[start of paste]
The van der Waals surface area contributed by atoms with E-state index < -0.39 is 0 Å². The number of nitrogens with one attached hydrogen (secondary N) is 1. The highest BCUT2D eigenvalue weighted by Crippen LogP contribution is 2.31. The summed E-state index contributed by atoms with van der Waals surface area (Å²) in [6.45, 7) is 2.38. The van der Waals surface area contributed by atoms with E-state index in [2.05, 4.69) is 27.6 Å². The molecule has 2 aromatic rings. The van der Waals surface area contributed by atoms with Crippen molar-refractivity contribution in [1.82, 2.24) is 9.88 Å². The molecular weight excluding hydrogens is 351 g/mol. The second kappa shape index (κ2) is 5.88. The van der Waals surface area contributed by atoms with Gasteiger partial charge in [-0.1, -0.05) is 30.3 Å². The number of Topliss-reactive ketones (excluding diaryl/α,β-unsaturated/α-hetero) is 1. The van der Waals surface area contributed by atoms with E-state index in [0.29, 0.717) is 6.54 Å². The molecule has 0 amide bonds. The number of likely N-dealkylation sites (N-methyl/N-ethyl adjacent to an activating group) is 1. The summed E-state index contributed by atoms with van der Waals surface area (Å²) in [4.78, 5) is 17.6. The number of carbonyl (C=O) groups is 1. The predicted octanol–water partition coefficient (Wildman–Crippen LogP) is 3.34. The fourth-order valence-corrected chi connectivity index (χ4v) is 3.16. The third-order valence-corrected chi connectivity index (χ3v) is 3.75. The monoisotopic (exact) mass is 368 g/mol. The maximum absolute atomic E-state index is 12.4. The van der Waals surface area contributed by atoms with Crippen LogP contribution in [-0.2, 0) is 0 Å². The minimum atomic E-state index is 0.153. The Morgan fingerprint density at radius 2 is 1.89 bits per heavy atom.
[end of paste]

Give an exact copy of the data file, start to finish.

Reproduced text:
The van der Waals surface area contributed by atoms with E-state index < -0.39 is 0 Å². The number of nitrogens with one attached hydrogen (secondary N) is 1. The highest BCUT2D eigenvalue weighted by Crippen LogP contribution is 2.31. The summed E-state index contributed by atoms with van der Waals surface area (Å²) in [6.45, 7) is 2.38. The van der Waals surface area contributed by atoms with E-state index in [2.05, 4.69) is 27.6 Å². The molecule has 2 aromatic rings. The van der Waals surface area contributed by atoms with Crippen molar-refractivity contribution in [1.82, 2.24) is 9.88 Å². The molecular weight excluding hydrogens is 351 g/mol. The second kappa shape index (κ2) is 5.88. The van der Waals surface area contributed by atoms with Gasteiger partial charge in [-0.1, -0.05) is 30.3 Å². The number of Topliss-reactive ketones (excluding diaryl/α,β-unsaturated/α-hetero) is 1. The van der Waals surface area contributed by atoms with E-state index in [0.29, 0.717) is 6.54 Å². The molecule has 0 amide bonds. The number of likely N-dealkylation sites (N-methyl/N-ethyl adjacent to an activating group) is 1. The summed E-state index contributed by atoms with van der Waals surface area (Å²) in [4.78, 5) is 17.6. The number of carbonyl (C=O) groups is 1. The predicted octanol–water partition coefficient (Wildman–Crippen LogP) is 3.34. The fourth-order valence-corrected chi connectivity index (χ4v) is 3.16. The third-order valence-corrected chi connectivity index (χ3v) is 3.75. The monoisotopic (exact) mass is 368 g/mol. The maximum absolute atomic E-state index is 12.4. The van der Waals surface area contributed by atoms with Crippen LogP contribution in [-0.2, 0) is 0 Å². The minimum atomic E-state index is 0.153. The Morgan fingerprint density at radius 2 is 1.89 bits per heavy atom.